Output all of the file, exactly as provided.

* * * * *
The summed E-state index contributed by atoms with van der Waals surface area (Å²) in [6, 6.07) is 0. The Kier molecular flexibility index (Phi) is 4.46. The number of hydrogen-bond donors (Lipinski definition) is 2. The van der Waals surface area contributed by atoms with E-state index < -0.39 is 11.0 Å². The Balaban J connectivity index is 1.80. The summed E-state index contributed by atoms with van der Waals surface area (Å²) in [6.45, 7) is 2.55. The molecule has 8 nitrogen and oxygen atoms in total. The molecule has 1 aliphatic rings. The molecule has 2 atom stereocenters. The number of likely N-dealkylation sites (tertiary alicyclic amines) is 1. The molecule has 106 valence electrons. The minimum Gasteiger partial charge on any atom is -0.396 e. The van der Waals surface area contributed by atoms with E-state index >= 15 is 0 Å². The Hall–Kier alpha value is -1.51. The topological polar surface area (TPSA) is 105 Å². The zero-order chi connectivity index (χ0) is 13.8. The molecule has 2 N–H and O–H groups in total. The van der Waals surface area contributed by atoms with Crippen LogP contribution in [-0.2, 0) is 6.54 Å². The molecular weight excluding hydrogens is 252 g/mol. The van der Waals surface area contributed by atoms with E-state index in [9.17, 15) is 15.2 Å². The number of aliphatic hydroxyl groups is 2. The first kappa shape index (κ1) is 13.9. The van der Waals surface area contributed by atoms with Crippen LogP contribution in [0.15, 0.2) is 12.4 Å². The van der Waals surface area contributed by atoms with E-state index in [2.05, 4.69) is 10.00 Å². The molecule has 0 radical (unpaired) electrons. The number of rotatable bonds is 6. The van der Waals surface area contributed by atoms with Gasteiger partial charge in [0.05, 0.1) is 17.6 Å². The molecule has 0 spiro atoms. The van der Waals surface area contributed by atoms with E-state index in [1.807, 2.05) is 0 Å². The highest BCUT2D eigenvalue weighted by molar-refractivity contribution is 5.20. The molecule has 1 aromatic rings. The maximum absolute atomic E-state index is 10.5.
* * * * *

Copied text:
The summed E-state index contributed by atoms with van der Waals surface area (Å²) in [6, 6.07) is 0. The Kier molecular flexibility index (Phi) is 4.46. The number of hydrogen-bond donors (Lipinski definition) is 2. The van der Waals surface area contributed by atoms with E-state index < -0.39 is 11.0 Å². The Balaban J connectivity index is 1.80. The summed E-state index contributed by atoms with van der Waals surface area (Å²) in [6.45, 7) is 2.55. The molecule has 8 nitrogen and oxygen atoms in total. The molecule has 1 aliphatic rings. The molecule has 2 atom stereocenters. The number of likely N-dealkylation sites (tertiary alicyclic amines) is 1. The molecule has 106 valence electrons. The minimum Gasteiger partial charge on any atom is -0.396 e. The van der Waals surface area contributed by atoms with E-state index >= 15 is 0 Å². The Hall–Kier alpha value is -1.51. The topological polar surface area (TPSA) is 105 Å². The zero-order chi connectivity index (χ0) is 13.8. The molecule has 2 N–H and O–H groups in total. The van der Waals surface area contributed by atoms with Crippen LogP contribution in [-0.2, 0) is 6.54 Å². The molecular weight excluding hydrogens is 252 g/mol. The van der Waals surface area contributed by atoms with E-state index in [9.17, 15) is 15.2 Å². The number of aliphatic hydroxyl groups is 2. The first kappa shape index (κ1) is 13.9. The van der Waals surface area contributed by atoms with Crippen LogP contribution in [0.15, 0.2) is 12.4 Å². The van der Waals surface area contributed by atoms with E-state index in [2.05, 4.69) is 10.00 Å². The molecule has 0 radical (unpaired) electrons. The number of rotatable bonds is 6. The van der Waals surface area contributed by atoms with Gasteiger partial charge in [0.05, 0.1) is 17.6 Å². The molecule has 0 spiro atoms. The van der Waals surface area contributed by atoms with E-state index in [1.807, 2.05) is 0 Å². The highest BCUT2D eigenvalue weighted by molar-refractivity contribution is 5.20. The molecule has 1 aromatic rings. The maximum absolute atomic E-state index is 10.5.